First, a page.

Many rafting companies in the UK now have their own websites so you can do plenty of research before you go. The main rafting ‘season’ usually runs from late April to the end of September and the main thing you should consider is to plan around water levels. Each rafting location will be able to give you a good indication as to the time of the year when the water levels are at their highest and fastest and also when they’re usually at their most sedate. That way, you can plan the date of your trip around the level of difficulty you wish to encounter. Freak weather aside, however, the water tends to be wilder in spring and sometimes in autumn and less so in summer.
Once you’ve decided on a river and course, call ahead to make a booking. You can book anything from a day’s rafting to a whole weekend and sometimes even longer. The rafting companies need to know the size of your party so that they can allocate the necessary equipment and number of rafts to suit. All the equipment and your raft and paddle will be included in the cost of the trip.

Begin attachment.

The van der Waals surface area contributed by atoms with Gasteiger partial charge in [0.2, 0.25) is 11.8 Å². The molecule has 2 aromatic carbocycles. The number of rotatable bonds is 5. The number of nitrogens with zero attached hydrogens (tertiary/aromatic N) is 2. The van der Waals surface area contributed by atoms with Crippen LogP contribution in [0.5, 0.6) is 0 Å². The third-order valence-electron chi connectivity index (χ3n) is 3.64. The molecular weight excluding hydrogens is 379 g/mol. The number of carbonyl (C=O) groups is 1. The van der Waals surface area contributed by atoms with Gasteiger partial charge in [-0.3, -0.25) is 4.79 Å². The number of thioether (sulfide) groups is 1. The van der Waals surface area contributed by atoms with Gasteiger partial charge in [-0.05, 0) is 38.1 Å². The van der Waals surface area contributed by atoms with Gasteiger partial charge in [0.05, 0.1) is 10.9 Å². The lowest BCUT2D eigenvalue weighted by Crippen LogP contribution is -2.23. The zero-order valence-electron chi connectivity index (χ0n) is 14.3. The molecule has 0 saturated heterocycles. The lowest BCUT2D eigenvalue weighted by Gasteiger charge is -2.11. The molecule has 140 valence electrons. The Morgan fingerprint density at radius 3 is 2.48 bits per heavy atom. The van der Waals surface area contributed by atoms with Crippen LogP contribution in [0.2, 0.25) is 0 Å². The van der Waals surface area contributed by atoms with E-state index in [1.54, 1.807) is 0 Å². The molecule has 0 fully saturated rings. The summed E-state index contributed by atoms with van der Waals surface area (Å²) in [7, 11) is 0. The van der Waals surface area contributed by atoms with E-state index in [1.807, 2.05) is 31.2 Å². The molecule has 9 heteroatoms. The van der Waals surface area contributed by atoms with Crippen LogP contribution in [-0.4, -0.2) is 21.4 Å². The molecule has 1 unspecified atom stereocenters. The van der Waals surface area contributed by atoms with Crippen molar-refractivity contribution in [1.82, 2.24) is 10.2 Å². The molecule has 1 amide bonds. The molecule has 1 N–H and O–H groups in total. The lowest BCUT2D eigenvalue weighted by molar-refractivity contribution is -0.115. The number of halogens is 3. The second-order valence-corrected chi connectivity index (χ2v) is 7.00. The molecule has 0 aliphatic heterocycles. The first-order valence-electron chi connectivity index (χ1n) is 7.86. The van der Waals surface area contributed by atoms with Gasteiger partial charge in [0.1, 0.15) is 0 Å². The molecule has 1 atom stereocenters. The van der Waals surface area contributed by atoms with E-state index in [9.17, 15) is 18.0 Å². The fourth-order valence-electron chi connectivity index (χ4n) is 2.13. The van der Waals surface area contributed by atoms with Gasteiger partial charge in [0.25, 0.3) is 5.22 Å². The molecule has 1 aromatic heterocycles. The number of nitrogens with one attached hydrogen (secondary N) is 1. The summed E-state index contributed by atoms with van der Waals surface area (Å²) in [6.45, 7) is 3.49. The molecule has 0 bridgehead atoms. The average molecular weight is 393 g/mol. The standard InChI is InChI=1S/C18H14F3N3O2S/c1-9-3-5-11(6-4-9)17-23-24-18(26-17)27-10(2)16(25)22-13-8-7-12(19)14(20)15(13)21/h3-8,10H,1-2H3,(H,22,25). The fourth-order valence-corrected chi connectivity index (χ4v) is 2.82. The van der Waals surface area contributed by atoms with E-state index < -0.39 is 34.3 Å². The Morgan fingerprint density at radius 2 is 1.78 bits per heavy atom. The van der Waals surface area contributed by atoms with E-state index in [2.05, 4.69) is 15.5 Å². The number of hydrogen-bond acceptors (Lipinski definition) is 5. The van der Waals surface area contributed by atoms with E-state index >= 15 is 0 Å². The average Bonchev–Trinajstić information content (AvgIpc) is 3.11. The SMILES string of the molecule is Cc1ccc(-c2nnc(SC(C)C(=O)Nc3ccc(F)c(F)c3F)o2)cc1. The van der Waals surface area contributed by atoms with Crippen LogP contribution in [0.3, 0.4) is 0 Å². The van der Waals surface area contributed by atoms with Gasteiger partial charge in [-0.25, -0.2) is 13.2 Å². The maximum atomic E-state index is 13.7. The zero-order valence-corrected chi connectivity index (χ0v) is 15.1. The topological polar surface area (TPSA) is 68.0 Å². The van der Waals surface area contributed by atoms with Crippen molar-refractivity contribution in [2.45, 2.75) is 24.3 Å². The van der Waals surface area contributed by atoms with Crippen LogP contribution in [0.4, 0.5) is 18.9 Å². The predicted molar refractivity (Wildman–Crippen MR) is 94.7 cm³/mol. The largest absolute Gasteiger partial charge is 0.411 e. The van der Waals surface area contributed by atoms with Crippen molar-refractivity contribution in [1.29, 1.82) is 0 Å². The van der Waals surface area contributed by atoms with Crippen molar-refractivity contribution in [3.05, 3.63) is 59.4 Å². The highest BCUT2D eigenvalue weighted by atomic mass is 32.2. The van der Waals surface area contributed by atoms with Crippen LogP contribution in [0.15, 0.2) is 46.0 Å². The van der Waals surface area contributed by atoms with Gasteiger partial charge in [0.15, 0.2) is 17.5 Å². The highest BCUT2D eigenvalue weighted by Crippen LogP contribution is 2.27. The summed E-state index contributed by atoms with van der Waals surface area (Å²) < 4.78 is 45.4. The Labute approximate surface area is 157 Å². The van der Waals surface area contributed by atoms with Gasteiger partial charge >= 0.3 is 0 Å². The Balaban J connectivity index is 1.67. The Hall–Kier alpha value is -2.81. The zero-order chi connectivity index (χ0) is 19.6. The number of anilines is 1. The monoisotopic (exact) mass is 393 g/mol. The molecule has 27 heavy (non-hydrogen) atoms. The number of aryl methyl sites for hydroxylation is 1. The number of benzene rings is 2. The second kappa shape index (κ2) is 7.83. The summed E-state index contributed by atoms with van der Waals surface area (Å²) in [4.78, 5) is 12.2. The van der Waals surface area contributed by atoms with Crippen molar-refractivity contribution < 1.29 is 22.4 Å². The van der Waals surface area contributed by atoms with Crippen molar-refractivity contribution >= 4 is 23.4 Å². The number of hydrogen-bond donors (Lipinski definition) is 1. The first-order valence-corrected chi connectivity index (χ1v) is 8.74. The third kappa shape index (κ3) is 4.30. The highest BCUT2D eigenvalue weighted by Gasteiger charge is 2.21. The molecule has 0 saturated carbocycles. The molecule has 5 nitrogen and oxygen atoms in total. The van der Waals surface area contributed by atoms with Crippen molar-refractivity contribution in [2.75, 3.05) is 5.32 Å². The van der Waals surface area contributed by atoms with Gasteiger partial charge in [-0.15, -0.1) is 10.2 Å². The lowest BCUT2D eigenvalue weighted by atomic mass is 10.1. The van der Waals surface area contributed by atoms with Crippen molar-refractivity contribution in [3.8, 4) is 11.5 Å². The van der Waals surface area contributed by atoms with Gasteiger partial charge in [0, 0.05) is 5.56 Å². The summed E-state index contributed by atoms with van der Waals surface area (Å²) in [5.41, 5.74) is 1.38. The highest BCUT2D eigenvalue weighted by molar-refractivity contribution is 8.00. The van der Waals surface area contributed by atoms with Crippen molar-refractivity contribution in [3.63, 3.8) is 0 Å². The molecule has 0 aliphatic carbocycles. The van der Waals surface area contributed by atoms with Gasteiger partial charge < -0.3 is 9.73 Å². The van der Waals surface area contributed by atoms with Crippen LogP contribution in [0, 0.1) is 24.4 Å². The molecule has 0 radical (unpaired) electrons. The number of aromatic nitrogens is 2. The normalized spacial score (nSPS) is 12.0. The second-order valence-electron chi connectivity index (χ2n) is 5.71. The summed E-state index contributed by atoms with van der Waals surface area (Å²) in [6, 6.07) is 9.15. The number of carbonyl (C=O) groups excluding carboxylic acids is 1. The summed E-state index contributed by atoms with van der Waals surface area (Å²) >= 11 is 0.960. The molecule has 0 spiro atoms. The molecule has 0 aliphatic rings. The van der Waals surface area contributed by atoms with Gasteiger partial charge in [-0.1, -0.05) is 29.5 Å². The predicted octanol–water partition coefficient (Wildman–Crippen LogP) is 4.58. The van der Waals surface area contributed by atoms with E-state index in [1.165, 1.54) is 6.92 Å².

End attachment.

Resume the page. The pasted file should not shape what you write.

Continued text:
Often, there are several rafting companies offering similar trips in the same location so do your research first and compare costs and speak to the company itself to get a feel for it. The company can make or break a trip so it’s important to choose a reputable one. Check out to see if they have experienced guides. The general rule of thumb is that you’ll be in a party of perhaps 4 or 5 dinghies all navigating the river at the same time and each one will be ‘skippered’ by a trained guide who’s responsible for keeping you on course, keeping the dinghy afloat and travelling as it should be (which can often mean them barking orders such as “all those of you on the left, paddle like mad, all those on the right, drop your oars NOW!”